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There are many symptoms of depression, and no two people will experience the same combination of them, or to the same degree.

The set of symptoms clinicians use for diagnosing depression are usually based on the DSM-IV criteria  (see Further reading below for details). In the UK, guidance for NHS health professionals is based on DSM-IV (see Further Reading for details).

Key symptoms of depression (DSM-IV):

  • persistent sadness or low mood; and/or
  • marked loss of interests or pleasure

One or both of these, lasting longer than two weeks, plus three or more from the list below, indicate clinical depression:

  • disturbed sleep (decreased or increased compared to usual)
  • decreased or increased appetite and/or weight
  • fatigue or loss of energy
  • agitation or slowing of movements
  • poor concentration or indecisiveness
  • feelings of worthlessness or excessive or inappropriate guilt
  • suicidal thoughts or acts

Further symptoms of depression (NHS Choices)

NHS Choices expands on the DSM-IV symptoms, and groups them as psychological, physical or social, as follows:

Psychological symptoms include:

  • continuous low mood or sadness
  • feeling hopeless and helpless
  • having low self-esteem
  • feeling tearful
  • feeling guilt-ridden
  • feeling irritable and intolerant of others
  • having no motivation or interest in things
  • finding it difficult to make decisions
  • not getting any enjoyment out of life
  • feeling anxious or worried
  • having suicidal thoughts or thoughts of harming yourself

Physical symptoms include:

  • moving or speaking more slowly than usual
  • change in appetite or weight (usually decreased, but sometimes increased)
  • constipation
  • unexplained aches and pains
  • lack of energy or lack of interest in sex (loss of libido)
  • changes to your menstrual cycle
  • disturbed sleep (for example, finding it hard to fall asleep at night or waking up very early in the morning)

Social symptoms include:

  • not doing well at work
  • taking part in fewer social activities and avoiding contact with friends
  • neglecting your hobbies and interests
  • having difficulties in your home and family life

 

How severe is the depression? 

Guidance for NHS clinicians, based on the DSM-IV criteria (the ‘key symptoms’ above) gives the following definitions:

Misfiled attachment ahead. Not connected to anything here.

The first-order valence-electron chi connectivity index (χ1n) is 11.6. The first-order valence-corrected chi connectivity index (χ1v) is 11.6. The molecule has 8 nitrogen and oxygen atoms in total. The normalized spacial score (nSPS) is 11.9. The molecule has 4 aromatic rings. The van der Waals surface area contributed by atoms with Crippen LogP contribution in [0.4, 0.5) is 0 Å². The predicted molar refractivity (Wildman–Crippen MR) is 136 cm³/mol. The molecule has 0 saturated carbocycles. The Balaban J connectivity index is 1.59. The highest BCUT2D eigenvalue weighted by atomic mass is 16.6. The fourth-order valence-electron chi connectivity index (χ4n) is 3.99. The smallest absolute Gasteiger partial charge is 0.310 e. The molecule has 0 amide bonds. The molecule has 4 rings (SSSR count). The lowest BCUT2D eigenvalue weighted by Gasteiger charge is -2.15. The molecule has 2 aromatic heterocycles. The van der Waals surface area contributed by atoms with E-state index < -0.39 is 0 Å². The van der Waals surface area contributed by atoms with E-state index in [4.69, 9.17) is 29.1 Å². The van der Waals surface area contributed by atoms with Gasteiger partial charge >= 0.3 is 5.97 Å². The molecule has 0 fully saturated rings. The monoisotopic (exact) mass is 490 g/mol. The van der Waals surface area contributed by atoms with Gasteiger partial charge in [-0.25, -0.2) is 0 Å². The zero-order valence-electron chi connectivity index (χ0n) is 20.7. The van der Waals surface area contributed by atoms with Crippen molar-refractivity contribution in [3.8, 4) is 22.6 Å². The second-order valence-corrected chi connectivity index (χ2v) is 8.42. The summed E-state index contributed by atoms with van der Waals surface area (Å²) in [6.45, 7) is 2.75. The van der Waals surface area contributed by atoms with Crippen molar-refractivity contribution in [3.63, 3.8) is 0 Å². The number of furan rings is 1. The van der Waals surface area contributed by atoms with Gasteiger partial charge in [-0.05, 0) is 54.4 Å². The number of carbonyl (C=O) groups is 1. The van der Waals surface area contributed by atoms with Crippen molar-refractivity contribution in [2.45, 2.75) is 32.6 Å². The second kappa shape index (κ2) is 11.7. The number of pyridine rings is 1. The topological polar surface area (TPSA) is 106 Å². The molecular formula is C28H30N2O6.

‘Subthreshold’ depressive symptoms
Fewer than 5 symptoms of depression.  Technically this does not meet the criteria for clinical depression but it is increasingly recognised that subthreshold symptoms can be distressing and disabling if persistent, and so NICE guidance covers patients with this level of symptoms.

Mild depression
Few, if any, symptoms in excess of the 5 required to make the diagnosis, and symptoms result in only minor functional impairment.

Moderate depression
Symptoms or functional impairment are between ‘mild’ and ‘severe’.

Severe depression
Most symptoms, and the symptoms markedly interfere with functioning. Can occur with or without psychotic symptoms.

 

When to seek help

If you experience symptoms of depression for most of the day, every day for more than two weeks, you should seek help from your GP/primary healthcare provider.

Contact the Samaritans if you feel suicidal: call 08457 90 90 90 or email jo@samaritans.org – 24 hours a day

 

Further reading/sources

Diagnostic and Statistical Manual of Mental Disorders (DSM)

Depression in adults: The treatment and management of depression in adults, NICE guidance CG90, 2009, Appendix C: Assessing depression and its severity

 

symptoms of depression

2 thoughts on “symptoms of depression

  • Great post!
    I hope more people seek help for depression.
    At this point, I am looking at more ways to help myself, as I don’t want to go on any more drugs.
    PS – I got the book you are reading!

    1. Thanks Untipsy. I will be posting about non-drug things to try shortly. How’s the book going? I haven’t started it yet…but it’s near the top of the pile.

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